Safer sets for Hollywood. Deployed on a drone, the Draganfly system has some major limitations. Although it can make measurements from up to 400 yards away with very expensive cameras, a viewing angle of less than 45 degrees and a distance of less than 20 feet is optimal for measuring health indicators such as breathing rate and heart rate, which can be determined using super-magnifying cameras that detect tiny movements in the neck and cheeks. At close range, thermal imaging can even measure core body temperature, by focusing on tear ducts in the eyes where blood circulates close to the surface.

Although Draganfly has previously been a drone manufacturer, Chell says the company’s greatest growth now lies in building ground-based health monitoring systems for businesses such as convention centers, theme parks, and airports. In partnership with the film and television production company Enderby Entertainment, Draganfly has already introduced a ground-based system called Safe Set Solutions that will be used to screen film crews, actors, and others working on Hollywood movies by checking for elevated body temperature and physical distancing. Enderby has purchased the technology for two film productions scheduled to begin this summer and will also be distributing the technology to other production companies.

Draganfly hasn’t given up on drone monitoring, though. Chell says the company “heard very valid privacy concerns” in Westport and did not do a good job of explaining how the system works but plans to do better in pilot programs planned for other communities.

Suspicions about China. Authorities have already used drones to enforce social distancing rules in China and parts of Europe. In the United States, though, there is a rising backlash against Chinese technology—including small commercial drones that are mostly manufactured in China. The pandemic has only made that backlash stronger.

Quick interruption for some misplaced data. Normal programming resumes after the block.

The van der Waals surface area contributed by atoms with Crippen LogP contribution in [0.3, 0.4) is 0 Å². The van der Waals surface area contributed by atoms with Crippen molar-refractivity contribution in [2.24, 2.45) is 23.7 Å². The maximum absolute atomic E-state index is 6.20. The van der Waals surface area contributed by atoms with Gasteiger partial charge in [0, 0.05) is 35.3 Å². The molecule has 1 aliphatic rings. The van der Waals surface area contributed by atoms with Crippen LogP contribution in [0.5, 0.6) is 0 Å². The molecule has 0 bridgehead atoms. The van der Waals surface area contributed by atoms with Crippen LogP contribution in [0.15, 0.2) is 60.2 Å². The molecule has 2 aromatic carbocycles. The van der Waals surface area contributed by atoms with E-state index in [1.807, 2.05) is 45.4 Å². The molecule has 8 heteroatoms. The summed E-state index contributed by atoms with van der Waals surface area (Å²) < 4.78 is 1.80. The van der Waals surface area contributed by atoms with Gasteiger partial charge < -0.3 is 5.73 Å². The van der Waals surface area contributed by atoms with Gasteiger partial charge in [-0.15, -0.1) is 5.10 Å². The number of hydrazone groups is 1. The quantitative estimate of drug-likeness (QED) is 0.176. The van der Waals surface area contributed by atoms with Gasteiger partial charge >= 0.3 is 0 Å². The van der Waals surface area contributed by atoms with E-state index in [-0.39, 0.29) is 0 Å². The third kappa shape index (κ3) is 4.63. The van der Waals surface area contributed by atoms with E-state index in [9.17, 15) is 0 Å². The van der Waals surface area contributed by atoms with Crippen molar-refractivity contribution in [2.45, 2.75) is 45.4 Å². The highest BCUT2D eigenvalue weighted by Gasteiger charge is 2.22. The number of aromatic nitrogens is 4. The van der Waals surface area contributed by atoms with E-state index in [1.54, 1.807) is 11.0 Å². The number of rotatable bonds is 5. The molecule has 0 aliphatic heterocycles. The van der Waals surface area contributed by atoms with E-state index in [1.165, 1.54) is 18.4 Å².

Even before the pandemic began, the US Interior Department grounded its 800-plus fleet of drones because of fears that the drones might be sharing sensitive data with the Chinese government. In mid-May, 14 Republican Congressional representatives wrote to the US Justice Department to request information about US state and local law enforcement entities that have received drone donations from the Chinese company DJI to assist with social distancing enforcement. Co-signer Congresswoman Debbie Lesko (R-AZ) tweeted that China “cannot be trusted.”

bill introduced in late May by Senator Martha McSally (R-AZ) would prohibit state and local public safety organizations from receiving federal funding unless they certify that they’re not using any drones manufactured in China or by an entity owned or controlled by the Chinese government. McSally claimed drone donations are “just another part of China’s ongoing effort to exploit the global pandemic.”

Chell is quick to point out that Draganfly is based in North America and has been a longtime contractor to the Pentagon. “We check the boxes in terms of security concerns,” he says.

But does it work? Most of the concerns about using drones for pandemic monitoring have focused on national security and privacy. But what about the efficacy of remote monitoring?

Fever and coughing are not the only symptoms of COVID-19. Research has identified other symptoms that aren’t so easily detectable: for example, muscle pain, sore throat, and loss of taste and smell. The latest research also suggests that many people who test positive for coronavirus are either pre-symptomatic or asymptomatic but nevertheless capable of transmitting the disease.

Temperature checks have become commonplace at many businesses, but Chell claims the Draganfly technology is superior because it can detect someone who is taking Advil to eliminate fever but still has an elevated heart rate. To protect privacy, coronavirus-monitoring systems do not retain individualized data, he says, and are intended only to protect a company’s workers and customers. In public places, the technology is designed to get an overall picture of the population’s health, rather than to identify specific individuals who may be infected.

“We’re at the genesis of this health-management era,” Chell says. He predicts that looking up the real-time health report for a park or mall before you go there may soon be as commonplace as checking the weather forecast.